Outdoor dining permits provide local businesses with virus-safe seating

Fiesta+charra+patio.

Photo by Blake Boyd

Customers at Fiesta Charra can now dine outdoors at tables set up in the adjacent alley under a new Oxford program.

By Blake Boyd

With customers looking to social-distance and avoid indoor gatherings, Oxford is allowing its businesses to expand outdoor dining areas. Businesses can apply to extend patios or set up tables on nearby sidewalks and alleys.

“We’re willing to get creative and think with business owners,” Assistant City Manager Jessica Greene said. “When someone has an idea they want to try, we’ll explore it with them.”

Businesses looking to expand their dining spaces outdoors must fill out a formal application for a Public Right-of-Way permit. The city reviews the submission for safety, accessibility and traffic. A safety plan is also required for approval. 

Greene said Fiesta Charra, 25 W. High St., was one of the businesses that advocated most strongly for the extended patio-area permits. Fiesta Charra has since started using the alley adjacent to the restaurant as an outdoor dining area.

Fiesta Charra set up tables in the ally next to their building to safely accomidate more patrons
Fiesta Charra, 25 W. High Street, has Oxford’s approval to set up tables in an adjacent alley so customers can dine outdoors and practice social distancing (Photo by Blake Boyd)

Manager Jose Gonzalez said Fiesta Charra was eager to expand seating into the alley next to the restaurant. “A lot of people don’t like (eating) inside because of COVID-19,” Gonzalez said. “I’m happy (about the outdoor seating).”

Oxford City Councilor David Prytherch said the expanded outdoor dining zones will help local businesses endure the economic difficulty caused by COVID-19. “People have concerns about indoor dining and seating,” Prytherch said. “The more we can help expand the outdoor footprint of our business, the better our businesses will weather tough times.”

The expanded dining areas allow the restaurant to sell alcohol as long as they get approval from The Ohio Department of Liquor Control. “We had the partnership of the Ohio Liquor Control,” Greene said. “Normally to expand your patio area outside it’s kind of a process to get Ohio Liquor Control to approve it… But what they’ve done during the coronavirus is say ‘if your local municipality has approved this then we’ll partner with you too.’”

Ann Kamphaus, owner/operator at Books & Brews, 107 E. Church St., said she tried expanding their outdoor dining area, but space limitations made it difficult. Books & Brews plans to use its expanded zone for a Kentucky Derby event. “We have a derby party scheduled and we’re selling reserved tables for 10 so we’ll probably use it that day,” Kamphaus said.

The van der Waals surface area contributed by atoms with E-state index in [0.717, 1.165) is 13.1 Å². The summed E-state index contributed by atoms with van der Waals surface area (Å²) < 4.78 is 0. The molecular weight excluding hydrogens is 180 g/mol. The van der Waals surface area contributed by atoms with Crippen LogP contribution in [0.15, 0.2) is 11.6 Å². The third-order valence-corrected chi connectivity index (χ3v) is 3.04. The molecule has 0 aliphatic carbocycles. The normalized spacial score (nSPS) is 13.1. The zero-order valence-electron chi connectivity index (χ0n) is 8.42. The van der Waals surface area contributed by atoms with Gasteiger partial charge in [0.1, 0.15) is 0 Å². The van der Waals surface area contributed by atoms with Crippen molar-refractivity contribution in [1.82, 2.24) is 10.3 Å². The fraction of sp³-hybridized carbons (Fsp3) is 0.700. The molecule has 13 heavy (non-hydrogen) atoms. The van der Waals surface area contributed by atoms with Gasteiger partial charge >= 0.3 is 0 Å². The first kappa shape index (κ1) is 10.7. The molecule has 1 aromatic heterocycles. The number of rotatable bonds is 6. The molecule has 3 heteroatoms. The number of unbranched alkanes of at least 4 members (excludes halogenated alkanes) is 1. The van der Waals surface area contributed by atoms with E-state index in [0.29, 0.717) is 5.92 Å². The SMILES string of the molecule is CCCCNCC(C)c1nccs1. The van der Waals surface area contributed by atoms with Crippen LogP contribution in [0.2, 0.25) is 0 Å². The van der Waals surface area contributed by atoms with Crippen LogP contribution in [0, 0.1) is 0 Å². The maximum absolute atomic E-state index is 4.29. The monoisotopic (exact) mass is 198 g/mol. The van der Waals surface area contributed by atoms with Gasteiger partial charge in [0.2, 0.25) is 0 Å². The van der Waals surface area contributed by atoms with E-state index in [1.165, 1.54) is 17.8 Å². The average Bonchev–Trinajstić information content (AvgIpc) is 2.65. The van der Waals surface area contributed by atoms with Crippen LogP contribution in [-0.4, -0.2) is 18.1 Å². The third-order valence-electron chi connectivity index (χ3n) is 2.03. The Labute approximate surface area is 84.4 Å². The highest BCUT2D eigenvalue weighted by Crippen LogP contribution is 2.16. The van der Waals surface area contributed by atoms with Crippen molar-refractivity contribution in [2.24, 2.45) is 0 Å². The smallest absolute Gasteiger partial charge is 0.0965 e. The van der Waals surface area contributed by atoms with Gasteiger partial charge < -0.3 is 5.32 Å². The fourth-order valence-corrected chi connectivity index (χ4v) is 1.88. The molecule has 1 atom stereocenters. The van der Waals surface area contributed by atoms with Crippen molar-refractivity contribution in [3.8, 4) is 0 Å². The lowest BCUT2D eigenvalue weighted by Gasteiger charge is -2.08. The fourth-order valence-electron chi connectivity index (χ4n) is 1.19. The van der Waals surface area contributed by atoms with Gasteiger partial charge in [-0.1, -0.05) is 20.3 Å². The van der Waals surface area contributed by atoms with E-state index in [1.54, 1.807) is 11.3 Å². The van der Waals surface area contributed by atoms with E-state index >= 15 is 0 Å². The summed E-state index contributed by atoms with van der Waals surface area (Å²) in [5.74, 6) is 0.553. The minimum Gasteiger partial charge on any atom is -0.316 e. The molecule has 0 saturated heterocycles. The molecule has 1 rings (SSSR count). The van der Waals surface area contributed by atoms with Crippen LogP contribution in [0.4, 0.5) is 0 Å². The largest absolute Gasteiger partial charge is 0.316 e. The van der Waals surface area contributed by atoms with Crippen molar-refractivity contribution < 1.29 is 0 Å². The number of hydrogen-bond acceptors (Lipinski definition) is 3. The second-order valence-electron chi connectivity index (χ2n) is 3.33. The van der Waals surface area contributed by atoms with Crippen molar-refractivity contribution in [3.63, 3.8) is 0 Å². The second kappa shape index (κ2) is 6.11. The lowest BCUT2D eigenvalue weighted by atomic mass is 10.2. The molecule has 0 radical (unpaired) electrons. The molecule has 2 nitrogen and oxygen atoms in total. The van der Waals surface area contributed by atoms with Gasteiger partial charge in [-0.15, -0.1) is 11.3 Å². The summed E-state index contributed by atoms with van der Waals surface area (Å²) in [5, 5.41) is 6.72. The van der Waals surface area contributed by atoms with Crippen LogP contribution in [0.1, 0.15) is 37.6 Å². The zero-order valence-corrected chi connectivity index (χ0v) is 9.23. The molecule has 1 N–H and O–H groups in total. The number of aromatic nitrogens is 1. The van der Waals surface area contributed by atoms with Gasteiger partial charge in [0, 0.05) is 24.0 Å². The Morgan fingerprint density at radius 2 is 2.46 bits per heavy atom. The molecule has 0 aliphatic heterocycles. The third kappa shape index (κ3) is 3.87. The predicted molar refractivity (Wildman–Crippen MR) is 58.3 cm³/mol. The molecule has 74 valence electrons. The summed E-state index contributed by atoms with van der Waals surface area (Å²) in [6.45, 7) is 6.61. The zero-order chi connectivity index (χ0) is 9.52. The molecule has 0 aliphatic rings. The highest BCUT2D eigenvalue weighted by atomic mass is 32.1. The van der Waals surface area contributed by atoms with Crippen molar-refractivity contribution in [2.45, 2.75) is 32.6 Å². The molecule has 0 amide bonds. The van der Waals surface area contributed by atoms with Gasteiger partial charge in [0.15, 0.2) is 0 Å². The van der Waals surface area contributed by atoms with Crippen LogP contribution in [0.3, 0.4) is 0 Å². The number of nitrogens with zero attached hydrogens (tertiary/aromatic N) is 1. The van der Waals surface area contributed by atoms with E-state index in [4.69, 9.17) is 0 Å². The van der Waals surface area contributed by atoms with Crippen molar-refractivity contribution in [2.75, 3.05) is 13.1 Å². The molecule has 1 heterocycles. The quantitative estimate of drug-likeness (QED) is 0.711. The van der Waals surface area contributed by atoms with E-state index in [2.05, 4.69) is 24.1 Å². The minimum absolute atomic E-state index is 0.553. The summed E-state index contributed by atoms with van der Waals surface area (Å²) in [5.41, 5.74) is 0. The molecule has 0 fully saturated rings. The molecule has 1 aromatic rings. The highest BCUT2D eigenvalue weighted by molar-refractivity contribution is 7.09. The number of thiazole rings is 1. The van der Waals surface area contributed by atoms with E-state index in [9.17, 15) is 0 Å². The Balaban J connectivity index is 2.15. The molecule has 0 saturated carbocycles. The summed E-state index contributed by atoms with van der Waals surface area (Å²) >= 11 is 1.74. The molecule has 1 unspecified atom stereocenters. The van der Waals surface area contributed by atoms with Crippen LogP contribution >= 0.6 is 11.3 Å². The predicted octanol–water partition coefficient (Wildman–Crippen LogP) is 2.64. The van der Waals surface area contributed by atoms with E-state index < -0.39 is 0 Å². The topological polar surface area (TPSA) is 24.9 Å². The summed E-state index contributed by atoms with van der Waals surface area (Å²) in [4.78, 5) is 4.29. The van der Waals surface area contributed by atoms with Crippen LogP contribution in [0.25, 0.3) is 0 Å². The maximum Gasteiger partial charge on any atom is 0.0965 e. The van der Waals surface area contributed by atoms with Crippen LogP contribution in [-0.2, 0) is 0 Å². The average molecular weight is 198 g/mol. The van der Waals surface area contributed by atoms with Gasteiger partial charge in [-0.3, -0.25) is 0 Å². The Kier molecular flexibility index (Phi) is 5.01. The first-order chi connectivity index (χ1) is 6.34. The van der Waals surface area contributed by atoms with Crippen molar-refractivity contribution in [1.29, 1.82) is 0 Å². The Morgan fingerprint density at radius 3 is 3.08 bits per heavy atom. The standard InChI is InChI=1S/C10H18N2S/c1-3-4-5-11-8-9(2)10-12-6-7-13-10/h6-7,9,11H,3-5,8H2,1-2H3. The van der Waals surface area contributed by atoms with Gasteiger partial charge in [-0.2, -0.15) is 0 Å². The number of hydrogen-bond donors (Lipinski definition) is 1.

One idea to help Uptown businesses was to close down High Street to vehicles and allow restaurants to put tables outdoors, as the city did for Red Brick Friday DORA (Designated Uptown Refreshment Area) over the summer. The city halted its Uptown DORA before Miami University students returned for the semester. Greene said she surveyed local businesses to see if there was interest in that idea. Most respondents said there wasn’t interest in continuing a Red Brick Friday event unless the DORA continued.

Kamphaus said she answered that she wouldn’t be interested in an event like Red Brick Friday without the DORA on her survey. “Unless you do it in conjunction with the DORA, it only benefits (restaurants on High Street),” Kamphaus said. Books & Brews, located on Church Street, wouldn’t be able to set up tables in the street and it would not be able to sell alcohol to walkers without the DORA in place. 

Prytherch expressed concerns about the optics of inviting people to gather Uptown during a pandemic. “There was some community concern about whether bringing people together in large groups Uptown could send mixed messages,” he said. “The benefit of the outdoor seating is that the seating outside is associated with the business, so it’s a bit more managed and supervised.”

“By expanding a patio area, it’s more controlled,” Greene said. “The restaurant is in charge of that area, people are seated versus the outdoor refreshment area, you could walk around with your beer or margarita or slushie.”

Since Miami students have returned to Oxford, the area has seen a spike in local COVID-19 cases, with Miami reporting 125 positive student tests as of Aug. 26. According to the federal Centers for Disease Control (CDC) website, outdoor activities pose a lower risk than gathering indoors.